Wednesday, October 10, 2012

Managing Negative Behaviors With #Autism & #ADHD

I am a member of a lot of autism pages on FB, and I read a lot of autism related blogs, ect.  There is a recurrent theme that I see played out everyday. It's hard for me to address it as a general concept because I don't do general concepts very well. I am a detailed thinker.  I am going to try, because this subject is very important to me.

I'd like to discuss the way I see parents handling their child's 'behaviors'. I really dislike that word,  behaviors. Let's call it responses. That's what they are. Everything a child (and let's face it, people in general) does is a direct response to a trigger. The trigger can be negative, or positive.  It can be physical, something that can be felt with the senses, or private, something that is only evident to the person feeling it, but nonetheless just as valid.  Since a person who is on the spectrum senses the world differently parents have to parent differently. I think this is a hard thing for parents to know how to do that. It's even harder for other caregivers, such as teachers, who may not have any experience with your child before suddenly noticing what appears to be 'naughty' behaviors    responses.

Let's go with a common one that I hear almost daily.The following is an example only, and does not represent any one person.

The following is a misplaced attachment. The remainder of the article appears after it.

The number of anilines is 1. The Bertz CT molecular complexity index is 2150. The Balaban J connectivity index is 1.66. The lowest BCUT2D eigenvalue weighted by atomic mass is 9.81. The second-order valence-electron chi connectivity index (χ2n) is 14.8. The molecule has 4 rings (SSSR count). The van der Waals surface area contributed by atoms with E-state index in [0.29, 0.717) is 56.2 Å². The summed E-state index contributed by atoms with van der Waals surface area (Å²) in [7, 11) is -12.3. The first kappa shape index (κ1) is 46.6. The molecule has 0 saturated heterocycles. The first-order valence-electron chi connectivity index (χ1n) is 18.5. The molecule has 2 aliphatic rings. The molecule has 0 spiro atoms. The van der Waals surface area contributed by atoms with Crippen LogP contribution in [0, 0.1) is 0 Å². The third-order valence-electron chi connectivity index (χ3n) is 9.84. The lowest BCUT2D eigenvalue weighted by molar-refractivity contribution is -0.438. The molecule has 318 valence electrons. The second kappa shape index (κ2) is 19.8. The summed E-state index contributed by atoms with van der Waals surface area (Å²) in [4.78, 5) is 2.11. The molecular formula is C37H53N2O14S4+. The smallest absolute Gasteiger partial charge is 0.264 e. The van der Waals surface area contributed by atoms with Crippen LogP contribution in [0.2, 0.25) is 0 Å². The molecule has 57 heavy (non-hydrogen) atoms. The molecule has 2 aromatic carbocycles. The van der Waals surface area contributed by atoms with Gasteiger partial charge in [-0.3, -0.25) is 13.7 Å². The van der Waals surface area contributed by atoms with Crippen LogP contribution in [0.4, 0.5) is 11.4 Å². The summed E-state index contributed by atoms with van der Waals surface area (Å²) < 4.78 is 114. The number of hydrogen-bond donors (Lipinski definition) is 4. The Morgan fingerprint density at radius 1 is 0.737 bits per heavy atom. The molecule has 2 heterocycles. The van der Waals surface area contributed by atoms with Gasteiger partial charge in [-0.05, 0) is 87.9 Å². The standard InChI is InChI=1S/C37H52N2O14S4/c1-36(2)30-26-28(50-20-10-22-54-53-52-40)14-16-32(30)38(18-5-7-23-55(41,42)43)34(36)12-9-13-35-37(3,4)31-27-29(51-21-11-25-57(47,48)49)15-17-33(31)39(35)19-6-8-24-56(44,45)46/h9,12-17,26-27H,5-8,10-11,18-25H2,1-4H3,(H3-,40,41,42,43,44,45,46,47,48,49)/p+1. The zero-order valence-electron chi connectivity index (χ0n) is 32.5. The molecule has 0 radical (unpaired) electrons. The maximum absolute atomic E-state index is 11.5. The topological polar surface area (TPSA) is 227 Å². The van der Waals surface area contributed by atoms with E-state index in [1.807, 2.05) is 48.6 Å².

Little Johnny walked up to James and punched him. When the teacher saw, she thought to herself, "oh, here we go again! Johnny is such a brat. I am tired of him. He needs some serious discipline. I'm going to let him know he can't behave this way. His parents really need to do something about him. I'm going to let them know about how much I don't appreciate their child's behavior in my classroom!"  The teacher doesn't understand Johnny's autism. She thinks he's naughty and already has that biased in her mind that he is, which means she's always on the lookout for behavior to correct from Johnny. She feels compelled to let him know that his tactics will not work in her class. Any positive behavior is now overlooked by her and negative behavior is exemplified. She relentlessly calls and emails Johnny's mother, who feels embarrassed that her child is misbehaving.  Maybe, she feels angry that the teacher doesn't handle it very well, but since in our society having a child that acts out is seen as parental failure Johnny's mother feels powerless.  She sees this situation as a reflection on her parenting ability and allows the teacher to talk down to her, back her in a corner and influence how she deals with Johnny when he gets home.  Johnny's mom makes decisions based on her emotional reaction to the situation, which is to punish Johnny for misbehaving.  This further frustrates Johnny.  The cause of his behavior is never addressed, he learns that he is always to blame, so he acts out more. The cycle continues until he's an adolescent and now angrier than ever is physically intimidating his family. Johnny has never been given the right supports to deal with his autism and his emotions. He has learned that he is always the bad guy, the wrong one, and that no one has his back. He acts like he feels, which is out of control. He lost the game before it even began.